RFE/RL’s Radio Free Afghanistan
July 9, 2018
U.S. Secretary of State Mike Pompeo has arrived in Kabul on an unannounced visit, an Afghan government official has told RFE/RL on condition of anonymity.
The July 9 visit is Pompeo’s first since becoming the top U.S. diplomat.
Pompeo is expected to meet with Afghan President Ashraf Ghani and will conduct a joint press conference later in the day.
Around 14,000 U.S. troops are currently stationed in Afghanistan as part of the NATO-led mission, while also carrying out counterterrorism operations targeting Islamic State (IS) militants and Al-Qaeda.
Pompeo’s visit coincides with what could be a final operation to clear fighters from the IS group and other insurgents in a remote district in the eastern Nangarhar Province.
U.S.-backed Afghan special forces have conducted what could be a final operation to clear IS fighters and other insurgents from a remote district in the eastern Nangarhar Province, officials say.
Lieutenant Colonel Josh Thiel of the U.S. First Special Forces Group on July 8 said the latest operation has been centered on the area around Deh Bala, next to the Achin district and near where the U.S. military dropped its largest nonnuclear bomb in 2017.
“This was one of the main green zones that did two things. One, it provided money, finance, logistics to ISIS and we’ve taken that away from them,” Thiel said, using an alternate name for the IS group.
“Additionally, ISIS was using this as a site to prepare and move high-profile attacks on Kabul and Jalalabad,” he said, adding that recent activities have included final mine-clearance operations.
The Nangarhar provincial government said a U.S. air strike was carried out late on July 8 in Achin district near the Pakistan border, killing at least four militants loyal to Islamic State Khorasan Province (ISKP) group.
The ISKP militants moved into Nangarhar four years ago and have been blamed for brutality on civilians, including the use of executions by beheading or explosion.
Insurgents had been using the area to raise funds through illegal logging and talc mining, as well as exploiting local villagers.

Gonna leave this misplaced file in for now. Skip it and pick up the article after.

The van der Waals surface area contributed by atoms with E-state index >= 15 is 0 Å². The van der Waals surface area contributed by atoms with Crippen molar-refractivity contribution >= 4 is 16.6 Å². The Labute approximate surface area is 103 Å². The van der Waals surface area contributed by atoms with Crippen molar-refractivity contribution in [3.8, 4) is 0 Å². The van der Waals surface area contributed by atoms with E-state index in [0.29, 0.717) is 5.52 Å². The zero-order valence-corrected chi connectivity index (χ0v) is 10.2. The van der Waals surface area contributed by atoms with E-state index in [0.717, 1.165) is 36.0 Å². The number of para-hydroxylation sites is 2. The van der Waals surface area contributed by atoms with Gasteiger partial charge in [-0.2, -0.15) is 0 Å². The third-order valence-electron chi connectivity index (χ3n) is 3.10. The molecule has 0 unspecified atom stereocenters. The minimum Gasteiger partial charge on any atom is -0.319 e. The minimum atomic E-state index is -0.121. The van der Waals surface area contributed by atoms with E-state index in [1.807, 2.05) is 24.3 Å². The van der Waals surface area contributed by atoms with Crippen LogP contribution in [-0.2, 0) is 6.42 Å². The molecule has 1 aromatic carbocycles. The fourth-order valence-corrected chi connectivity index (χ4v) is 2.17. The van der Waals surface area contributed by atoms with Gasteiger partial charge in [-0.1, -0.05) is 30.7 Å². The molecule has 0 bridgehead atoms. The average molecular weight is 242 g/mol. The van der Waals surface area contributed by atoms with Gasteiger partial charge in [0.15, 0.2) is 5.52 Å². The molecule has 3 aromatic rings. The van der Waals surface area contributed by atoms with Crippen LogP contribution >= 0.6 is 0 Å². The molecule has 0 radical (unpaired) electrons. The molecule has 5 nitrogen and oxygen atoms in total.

The overall assault, which began at the end of April, involved three companies of Afghan commandoes supported by U.S. air strikes and U.S. Special Forces.
Troops were ferried in by helicopter, and an operations base was set up near the village of Gargari, near where IS fighters were trying to establish a stronghold.
Heavy fighting ended in early June after 167 Islamic State militants were killed and large quantities of equipment captured, officials said.
The NATO-led Resolute Support operation has backed the government in Kabul in its fight against IS, Taliban, Al-Qaeda, and other militants, mainly by training and advising Afghan security forces.
The Afghan Defense Ministry on July 8 said its security forces had doubled their offensive operations against insurgents since the end of the government’s unilateral cease-fire directed toward the Taliban.
Ghani declared an end to the truce, but he also called on the Taliban to resume peace negotiations. IS was not part of the cease-fire.
The cease-fire lasted 18 days in all, after it was extended once and coincided with a three-day Taliban truce.
Along with Nangarhar, Afghan forces say they are focusing their fight against insurgents in Kunar, Farah, Helmand, Kunduz, Faryab, Uruzgan, and Ghazni provinces.
With reporting by dpa, Reuters, Tolo News, and Khaama Press
Copyright (c) 2018. RFE/RL, Inc. Reprinted with the permission of Radio Free Europe/Radio Liberty, 1201 Connecticut Ave NW, Ste 400, Washington DC 20036.